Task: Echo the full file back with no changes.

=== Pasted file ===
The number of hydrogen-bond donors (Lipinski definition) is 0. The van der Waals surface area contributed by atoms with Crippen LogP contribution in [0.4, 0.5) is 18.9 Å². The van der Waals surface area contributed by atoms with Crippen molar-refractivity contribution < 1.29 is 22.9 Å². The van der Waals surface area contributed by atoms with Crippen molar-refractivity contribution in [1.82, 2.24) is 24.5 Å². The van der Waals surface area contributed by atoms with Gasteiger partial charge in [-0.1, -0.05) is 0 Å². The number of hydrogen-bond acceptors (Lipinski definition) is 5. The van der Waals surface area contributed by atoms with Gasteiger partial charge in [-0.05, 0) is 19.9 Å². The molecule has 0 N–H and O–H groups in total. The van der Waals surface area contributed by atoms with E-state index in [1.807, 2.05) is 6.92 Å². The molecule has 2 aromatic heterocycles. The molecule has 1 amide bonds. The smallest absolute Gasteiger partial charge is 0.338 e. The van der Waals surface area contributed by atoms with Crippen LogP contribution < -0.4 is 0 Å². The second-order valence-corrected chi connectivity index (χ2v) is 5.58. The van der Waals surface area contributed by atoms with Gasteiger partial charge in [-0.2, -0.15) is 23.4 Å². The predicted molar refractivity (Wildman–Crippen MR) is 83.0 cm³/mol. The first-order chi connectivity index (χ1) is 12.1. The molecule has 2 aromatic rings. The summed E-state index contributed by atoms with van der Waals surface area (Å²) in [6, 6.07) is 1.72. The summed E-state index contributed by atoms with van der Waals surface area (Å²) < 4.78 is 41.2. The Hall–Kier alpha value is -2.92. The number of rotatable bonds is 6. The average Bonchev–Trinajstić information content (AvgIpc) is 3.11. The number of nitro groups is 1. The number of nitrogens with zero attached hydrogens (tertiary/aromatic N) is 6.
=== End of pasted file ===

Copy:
The number of hydrogen-bond donors (Lipinski definition) is 0. The van der Waals surface area contributed by atoms with Crippen LogP contribution in [0.4, 0.5) is 18.9 Å². The van der Waals surface area contributed by atoms with Crippen molar-refractivity contribution < 1.29 is 22.9 Å². The van der Waals surface area contributed by atoms with Crippen molar-refractivity contribution in [1.82, 2.24) is 24.5 Å². The van der Waals surface area contributed by atoms with Gasteiger partial charge in [-0.1, -0.05) is 0 Å². The number of hydrogen-bond acceptors (Lipinski definition) is 5. The van der Waals surface area contributed by atoms with Gasteiger partial charge in [-0.05, 0) is 19.9 Å². The molecule has 0 N–H and O–H groups in total. The van der Waals surface area contributed by atoms with E-state index in [1.807, 2.05) is 6.92 Å². The molecule has 2 aromatic heterocycles. The molecule has 1 amide bonds. The smallest absolute Gasteiger partial charge is 0.338 e. The van der Waals surface area contributed by atoms with Crippen LogP contribution < -0.4 is 0 Å². The second-order valence-corrected chi connectivity index (χ2v) is 5.58. The van der Waals surface area contributed by atoms with Gasteiger partial charge in [-0.2, -0.15) is 23.4 Å². The predicted molar refractivity (Wildman–Crippen MR) is 83.0 cm³/mol. The first-order chi connectivity index (χ1) is 12.1. The molecule has 2 aromatic rings. The summed E-state index contributed by atoms with van der Waals surface area (Å²) in [6, 6.07) is 1.72. The summed E-state index contributed by atoms with van der Waals surface area (Å²) < 4.78 is 41.2. The Hall–Kier alpha value is -2.92. The number of rotatable bonds is 6. The average Bonchev–Trinajstić information content (AvgIpc) is 3.11. The number of nitro groups is 1. The number of nitrogens with zero attached hydrogens (tertiary/aromatic N) is 6.